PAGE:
There’s an opened cottage cheese container in your fridge, and you’re not sure how long it will stay good for. How long does cottage cheese last?
Or maybe you’ve bought a few too many containers and you don’t want them to spoil. You considered freezing them, but you don’t know how will that work out.
If either seems familiar, it’s time to brush up your knowledge about cottage cheese, and that’s what this article is about. In it, we cover:
- the shelf life of cottage cheese – can you eat it after the date on the label?
- storing cottage cheese and if freezing it is an option
- knowing if your cottage cheese has gone bad
Sounds interesting? Read on.
How Long Does Cottage Cheese Last
|Cottage cheese (unopened)||Sell-by + 3 – 5 days|
|Cottage cheese (opened)||5 – 7 days|
Cottage cheese typically keeps for a couple of days after its sell-by date, and between 5 to 7 days once you open it. After a couple of days of storage, the separation will be more pronounced than it was when you first opened the container, and that’s normal.
Cottage cheese usually comes with a sell-by date on the label. That date is a pretty good indicator of how long the dairy product should retain freshness, but it’s not an expiration date and isn’t about food safety.
Usually, cottage cheese should keep for a couple of days more after the date on the label, but that’s about it.
Some cottage cheeses, especially the flavored ones (like my blueberry-flavored one you can see in the photos), have some preservatives added, and they often last a couple of days more, but that’s more of an exception than a rule.
Once you open the cottage cheese, it can last for about a week in the fridge. Some producers even say that their cottage cheese stays fresh for up to 2 weeks, but I wouldn’t count on that. I mean they make cottage cheese in single-serving-sized containers, not family-sized packages, for a reason.
Plus cottage cheese is a dairy product, and like other dairy products that aren’t rich in fat (e.g. its cousin ricotta cheese), its quality deteriorates fairly quickly.
How long can cottage cheese sit out? Cottage cheese can sit at room temperature for up to two hours. If it’s out for longer than that (e.g., it was accidentally left out overnight), discard it. For food safety and best quality, keep your cottage cheese refrigerated at all times.
Does Cottage Cheese Go Bad? How to Tell If Cottage Cheese Is Bad?
Like all other dairy products, cottage cheese goes bad. When checking if your cottage cheese is still okay to eat, do the following:
- The sniff test. If it smells sour, it’s past its prime, and you probably should discard it. A sour smell (kind of like sour cream) doesn’t necessarily mean it’s unsafe to eat, but it sure won’t taste as it used to. If it smells off or funny, discard it.
- Check the texture. If there’s a layer of water on top, and the rest is super chunky (like it’s almost solid), it’s time for it to go.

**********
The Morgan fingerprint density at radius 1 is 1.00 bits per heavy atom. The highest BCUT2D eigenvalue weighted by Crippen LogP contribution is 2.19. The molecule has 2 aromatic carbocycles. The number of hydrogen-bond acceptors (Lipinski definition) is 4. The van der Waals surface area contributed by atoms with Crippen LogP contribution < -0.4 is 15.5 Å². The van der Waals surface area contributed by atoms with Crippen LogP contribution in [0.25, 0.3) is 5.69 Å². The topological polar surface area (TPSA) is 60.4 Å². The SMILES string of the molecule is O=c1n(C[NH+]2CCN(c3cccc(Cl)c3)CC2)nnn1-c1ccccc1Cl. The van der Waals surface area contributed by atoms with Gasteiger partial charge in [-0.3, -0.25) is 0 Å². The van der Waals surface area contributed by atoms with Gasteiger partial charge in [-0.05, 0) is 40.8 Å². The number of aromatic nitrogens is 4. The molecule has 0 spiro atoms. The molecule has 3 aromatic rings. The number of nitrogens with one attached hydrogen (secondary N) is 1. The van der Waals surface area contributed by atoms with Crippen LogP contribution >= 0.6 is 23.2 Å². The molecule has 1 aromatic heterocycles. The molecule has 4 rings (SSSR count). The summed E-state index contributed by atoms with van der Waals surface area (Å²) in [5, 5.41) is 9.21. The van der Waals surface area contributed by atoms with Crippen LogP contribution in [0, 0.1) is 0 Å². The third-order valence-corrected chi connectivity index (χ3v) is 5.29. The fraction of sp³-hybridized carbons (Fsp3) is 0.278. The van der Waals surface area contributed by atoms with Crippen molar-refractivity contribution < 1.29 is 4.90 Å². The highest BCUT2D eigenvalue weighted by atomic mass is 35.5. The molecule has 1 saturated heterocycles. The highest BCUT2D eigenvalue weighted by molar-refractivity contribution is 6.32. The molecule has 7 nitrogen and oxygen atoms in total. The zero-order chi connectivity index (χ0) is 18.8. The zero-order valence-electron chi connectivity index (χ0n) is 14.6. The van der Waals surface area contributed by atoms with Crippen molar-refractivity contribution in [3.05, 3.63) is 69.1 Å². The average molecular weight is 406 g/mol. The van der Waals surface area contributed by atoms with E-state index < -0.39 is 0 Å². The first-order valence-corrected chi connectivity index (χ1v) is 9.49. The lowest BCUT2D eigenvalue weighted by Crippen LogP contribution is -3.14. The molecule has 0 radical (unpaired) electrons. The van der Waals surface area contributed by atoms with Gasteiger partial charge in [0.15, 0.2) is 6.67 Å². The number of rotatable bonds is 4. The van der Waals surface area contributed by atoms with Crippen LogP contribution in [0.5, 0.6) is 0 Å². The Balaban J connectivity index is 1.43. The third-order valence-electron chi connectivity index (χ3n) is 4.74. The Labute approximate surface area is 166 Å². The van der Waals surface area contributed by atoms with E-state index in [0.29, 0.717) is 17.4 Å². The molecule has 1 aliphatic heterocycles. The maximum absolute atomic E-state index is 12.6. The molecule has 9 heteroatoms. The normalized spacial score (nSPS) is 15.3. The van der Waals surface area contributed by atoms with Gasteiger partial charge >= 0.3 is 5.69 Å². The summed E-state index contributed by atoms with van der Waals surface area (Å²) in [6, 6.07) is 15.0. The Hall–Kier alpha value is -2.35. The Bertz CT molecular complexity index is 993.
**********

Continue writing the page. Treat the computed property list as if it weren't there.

- Look for mold or any other discoloration on the surface. Throw it out if you see any.
- Sits open for more than a week, or is more than a week past its date. If that’s the case, let it go.
When it comes to texture, some separation is fine, and you can fix that by stirring the solids and liquids together. But if the whole thing separated, it’s no good.
If everything seems to be okay, give it a taste and decide based on that if it’s good enough to eat.
How to Store Cottage Cheese
Store cottage cheese in the fridge, possibly in the far corner instead of the fridge door. Once you open the container, make sure you seal tightly any leftovers and place them back in the refrigerator as soon as possible.
To keep the freshness of this dairy treat for longest, let it sit in the far corner of the refrigerator. The fridge door is where the temperature changes often, so that’s not a good place for cottage cheese.
Once you open the package, make sure you close it tightly before you put it back into the fridge.
Since most cottage cheeses come in plastic containers that aren’t resealable, you need to come up with another solution. Transferring the dairy product into an airtight container or the original package into a freezer bag are two environment-friendly options.
If you don’t have either on hand, plastic wrap or aluminum foil and a rubber band will do the trick too.
If you plan on consuming or using the rest of the cheese within a day, you can leave it in its original packaging. But that will work only if you don’t have any foods with a strong aroma in your fridge.
Cottage cheese easily picks up odors, and you definitely don’t want to eat cottage cheese that smells like sausage.
Can You Freeze Cottage Cheese?
Cottage cheese tends to separate and become watery after thawing. That’s why producers recommend that you shouldn’t freeze cottage cheese.
Sure, some of that separation can be fixed by stirring the product, but the resulting texture won’t be anywhere near the original one. Because of that, frozen cottage cheese works only in sauces, casseroles, soups, and other cooked dishes.
Eating frozen and thawed cottage cheese mixed with some fruit or topping will taste so-so at best and gross at worst.
When it comes to how to freeze cottage cheese, it all depends on how you plan on using it in the future.
If you need the whole container, you can use the original one and simply chuck it into the freezer. For extra points, you can wrap it in a freezer bag.
If you need a smaller portion, say for a sauce, it’s better to freeze it portioned so you can thaw as much as you need. To do that, you can use a muffin tin or an ice cube tray, depending on how much you need per recipe.
Last but not least, thawing. As usual, the safest way of defrosting food is in the fridge. If you’re cooking a soup or a sauce on the stove, you can toss in the frozen cubes directly, without thawing them first.
If you’d like to read more about freezing this dairy product, we have an article that details the process of freezing cottage cheese.